11. Doc Bill says: “What once was thought as a great way to discover new worlds may not be so hot an idea after all just because of more efficient technology being adopted.”

    True, but if they’re sending world-to-world messages, we might pick up some of that, if we’re lined up in the right direction. Maybe not. If I were sending messages to a colony on Mars, or to one on a world orbiting Alpha Centauri, I’d give some though to scrambling it so it looked like noise to anyone who intercepted the signal by accident.

  12. docbill1351

    I’d give some though to scrambling it so it looked like noise to anyone who intercepted the signal by accident.

    Maybe they’re not Republican, i.e. paranoid!

    No, no! Maybe they simply encode their Secret Transmissions ™ as Foxizoid 3.14 Nooze! They might even have a Megynzoid Kellyzoid with three whatevers!

  13. Doc Bill said:

    Most communications are local, digital and low-power (I think) and, at least in my neighborhood, it’s fiber optic.

    There are still a fair number of high-powered transmitters since most TV stations still broadcast a lot of local programming. Many of these towers are broadcasting 10s to 100s of thousands of watts. Mind you, it’s rather omni-directional, but still these are some strong signals… um… dude! (I never looked at my hand while in an “altered” state… unless you consider an overdose of Mt Dew “altered”…) There are also many, many microwave towers which are transmitting lower power, but they’re tightly focused. The result is an emitted isotropic radiated power (EIRP) which is not much lower than the TV stations.
    What this means is that aliens will either be watching the Earth-based version of “Megynzoid Kellyzoid”, or listening to our phone calls, which won’t be much more intelligent.

  14. docbill1351

    You know, the thought that aliens won’t intercept my text message to Gary, “LOL,” fills me with despair. I mean, what’s the point, you know?

  15. aturingtest

    Gary: thanks for that explanation, it makes a lot more sense to me now. The “u” is the point in time where the signal strength peaked, correct? And that, compared to the surrounding and prevalent 1’s and 2’s, and combined with its placement on the horizontal axis, is the reason for the Wow!? Kind of like boosting, on my computer recording software, say, the A at 440hz and seeing that frequency turn red every time it comes up?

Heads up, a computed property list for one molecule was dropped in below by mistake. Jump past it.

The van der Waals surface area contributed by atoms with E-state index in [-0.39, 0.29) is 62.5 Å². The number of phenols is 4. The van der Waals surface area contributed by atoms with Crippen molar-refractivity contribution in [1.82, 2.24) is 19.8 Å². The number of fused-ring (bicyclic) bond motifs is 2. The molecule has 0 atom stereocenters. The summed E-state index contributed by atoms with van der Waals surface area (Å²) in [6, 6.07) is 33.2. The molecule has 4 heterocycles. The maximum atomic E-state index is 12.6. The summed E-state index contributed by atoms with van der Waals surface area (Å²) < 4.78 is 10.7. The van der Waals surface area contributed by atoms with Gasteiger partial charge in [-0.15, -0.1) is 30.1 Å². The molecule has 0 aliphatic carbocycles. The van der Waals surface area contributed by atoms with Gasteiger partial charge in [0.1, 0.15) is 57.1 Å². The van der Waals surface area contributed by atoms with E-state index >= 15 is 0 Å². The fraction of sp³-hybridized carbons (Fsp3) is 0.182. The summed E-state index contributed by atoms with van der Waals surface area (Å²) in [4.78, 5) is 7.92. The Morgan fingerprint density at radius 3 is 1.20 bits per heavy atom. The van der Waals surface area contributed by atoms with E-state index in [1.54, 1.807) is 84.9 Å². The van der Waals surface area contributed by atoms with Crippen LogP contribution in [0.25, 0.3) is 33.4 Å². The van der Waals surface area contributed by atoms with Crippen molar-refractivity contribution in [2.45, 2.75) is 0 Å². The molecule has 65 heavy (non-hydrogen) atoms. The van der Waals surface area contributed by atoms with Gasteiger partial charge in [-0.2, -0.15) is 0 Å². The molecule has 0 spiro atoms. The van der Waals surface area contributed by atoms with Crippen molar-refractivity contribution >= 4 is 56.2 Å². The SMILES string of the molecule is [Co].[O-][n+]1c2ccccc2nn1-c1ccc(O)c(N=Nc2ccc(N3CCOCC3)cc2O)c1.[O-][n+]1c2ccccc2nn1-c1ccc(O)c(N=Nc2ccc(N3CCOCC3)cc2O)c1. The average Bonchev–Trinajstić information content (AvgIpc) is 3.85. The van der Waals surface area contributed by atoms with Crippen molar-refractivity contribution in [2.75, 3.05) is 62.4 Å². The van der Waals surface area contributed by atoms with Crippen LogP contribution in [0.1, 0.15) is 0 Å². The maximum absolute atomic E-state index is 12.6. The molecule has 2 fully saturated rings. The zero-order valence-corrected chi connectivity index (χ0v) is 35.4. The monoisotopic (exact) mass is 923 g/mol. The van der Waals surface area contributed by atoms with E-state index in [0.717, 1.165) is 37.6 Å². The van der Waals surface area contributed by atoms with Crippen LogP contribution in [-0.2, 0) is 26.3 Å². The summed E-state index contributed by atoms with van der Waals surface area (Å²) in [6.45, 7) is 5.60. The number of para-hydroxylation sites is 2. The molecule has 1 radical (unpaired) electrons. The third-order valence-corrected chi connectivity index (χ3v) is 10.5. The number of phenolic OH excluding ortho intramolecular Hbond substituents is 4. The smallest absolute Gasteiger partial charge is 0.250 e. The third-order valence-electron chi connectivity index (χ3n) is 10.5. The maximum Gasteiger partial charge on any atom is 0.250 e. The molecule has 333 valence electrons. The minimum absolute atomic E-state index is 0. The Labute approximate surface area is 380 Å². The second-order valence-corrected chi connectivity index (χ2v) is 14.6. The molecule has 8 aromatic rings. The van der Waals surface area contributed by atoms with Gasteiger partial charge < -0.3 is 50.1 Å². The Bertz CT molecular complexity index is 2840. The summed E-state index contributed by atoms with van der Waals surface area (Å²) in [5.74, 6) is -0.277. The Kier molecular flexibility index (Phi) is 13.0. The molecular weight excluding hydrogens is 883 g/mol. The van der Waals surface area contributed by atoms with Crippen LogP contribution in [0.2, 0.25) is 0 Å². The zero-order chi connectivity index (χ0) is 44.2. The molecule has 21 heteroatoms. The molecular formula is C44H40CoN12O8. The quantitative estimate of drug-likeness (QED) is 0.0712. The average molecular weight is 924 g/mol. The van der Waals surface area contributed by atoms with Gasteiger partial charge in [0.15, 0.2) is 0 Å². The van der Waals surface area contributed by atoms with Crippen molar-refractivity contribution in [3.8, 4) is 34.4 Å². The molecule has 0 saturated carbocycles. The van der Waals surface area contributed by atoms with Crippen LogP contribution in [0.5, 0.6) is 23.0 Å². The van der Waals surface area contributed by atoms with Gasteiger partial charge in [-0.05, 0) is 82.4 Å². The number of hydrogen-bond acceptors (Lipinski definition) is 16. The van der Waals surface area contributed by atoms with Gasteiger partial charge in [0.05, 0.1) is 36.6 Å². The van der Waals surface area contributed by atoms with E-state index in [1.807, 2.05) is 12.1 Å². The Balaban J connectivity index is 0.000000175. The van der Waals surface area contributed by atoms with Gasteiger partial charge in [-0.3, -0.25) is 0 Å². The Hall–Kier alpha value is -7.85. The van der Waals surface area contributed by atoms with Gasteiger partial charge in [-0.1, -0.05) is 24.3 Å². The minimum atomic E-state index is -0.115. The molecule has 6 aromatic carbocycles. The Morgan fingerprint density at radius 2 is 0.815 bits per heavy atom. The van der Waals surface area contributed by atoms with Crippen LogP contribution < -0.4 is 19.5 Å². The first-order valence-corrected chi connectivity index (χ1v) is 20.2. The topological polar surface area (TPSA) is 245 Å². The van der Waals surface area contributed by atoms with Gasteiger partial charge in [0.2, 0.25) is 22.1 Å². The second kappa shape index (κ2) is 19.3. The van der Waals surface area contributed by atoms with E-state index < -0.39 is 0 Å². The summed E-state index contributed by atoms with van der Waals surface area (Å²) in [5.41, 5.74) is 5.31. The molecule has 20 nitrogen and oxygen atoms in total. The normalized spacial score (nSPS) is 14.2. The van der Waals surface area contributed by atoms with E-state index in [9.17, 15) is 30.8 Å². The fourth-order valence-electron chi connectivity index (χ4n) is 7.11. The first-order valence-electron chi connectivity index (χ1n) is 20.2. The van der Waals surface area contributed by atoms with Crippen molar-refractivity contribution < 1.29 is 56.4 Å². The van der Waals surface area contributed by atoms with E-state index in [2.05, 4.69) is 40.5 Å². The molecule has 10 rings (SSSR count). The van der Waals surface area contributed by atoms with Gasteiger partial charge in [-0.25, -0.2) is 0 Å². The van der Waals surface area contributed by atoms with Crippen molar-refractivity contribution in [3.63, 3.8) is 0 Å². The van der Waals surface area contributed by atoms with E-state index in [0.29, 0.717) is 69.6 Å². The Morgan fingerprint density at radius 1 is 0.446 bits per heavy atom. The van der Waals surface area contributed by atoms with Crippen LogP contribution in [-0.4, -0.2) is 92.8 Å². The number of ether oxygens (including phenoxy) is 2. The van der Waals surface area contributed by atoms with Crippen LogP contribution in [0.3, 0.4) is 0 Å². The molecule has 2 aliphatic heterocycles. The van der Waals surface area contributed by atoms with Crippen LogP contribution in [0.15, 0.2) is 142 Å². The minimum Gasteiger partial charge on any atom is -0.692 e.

16. @aturingtest: Yes, you have it correctly. I don’t know what software you’re using, but most audio software provides a spectrogram capability similar to what the “Wow!” signal is showing. The only difference between it and your typical audio software is that the audio software puts time on the horizontal axis and frequency on the vertical; it’s switched in the Wow! signal (as it is with most spectrum analyzers used for actual radio-frequency signal work). I’m guessing the reason it’s a “Wow!” signal is the amplitude combined with the amount of time it was up. And, yes, I would agree that the “u” (being the “highest” letter in the alphabet shown on the graph) is where the signal peaked. And you gave it about, what, 2 seconds (if that long) of thought before you understood what the graph is showing you? Guess that shows how blind (to the bleeping obvious… heh) Ham is.

  17. @Doc Bill: “the thought that aliens won’t intercept my text message to Gary, “LOL,” fills me with despair. I mean, what’s the point, you know?”
    Do you need Ham to pray for you?

  18. retiredsciguy

    Gary & Doc, aren’t you forgetting about all the super-strong early-detection radar that we use to watch for ICBMs? I know the Cold War is over and all, but I think the radars are still up and running. I remember reading an article about that many years ago, I think in Scientific American. Most of it is broadcasting in a broad band from both directions over the North Pole, and if the alien receivers were lined up right, we’d be the strongest radio signal within something like at least 60 light years. As said, it was a while ago, and my recollection is a bit fuzzy, but at that time the radar was by far the strongest radio frequency signals we were sending out.

    Also, about the “Wow!” signal — wasn’t that received on the large, semi-fixed antenna just north of Columbus, Ohio? It was similar to a huge parabolic drive-in movie screen, only wire mesh instead of a solid surface, and was not pointable. It just let the earth’s rotation do the directional scanning. Actually, it was in two parts — there was a tiltable flat reflector that could change the declination (up & down) of the point, and that screen bounced the signals into the parabolic antenna. The thing is, since the antenna depended on the earth’s rotation to sweep new parts of the sky past the receiver, the rise and fall of amplitude recorded on the chart was just the bright, steady signal sweeping through the radio telescope’s field of “view”. It was not necessarily the source that was changing signal strength. By the time the antenna swept by the source the next day, it was gone.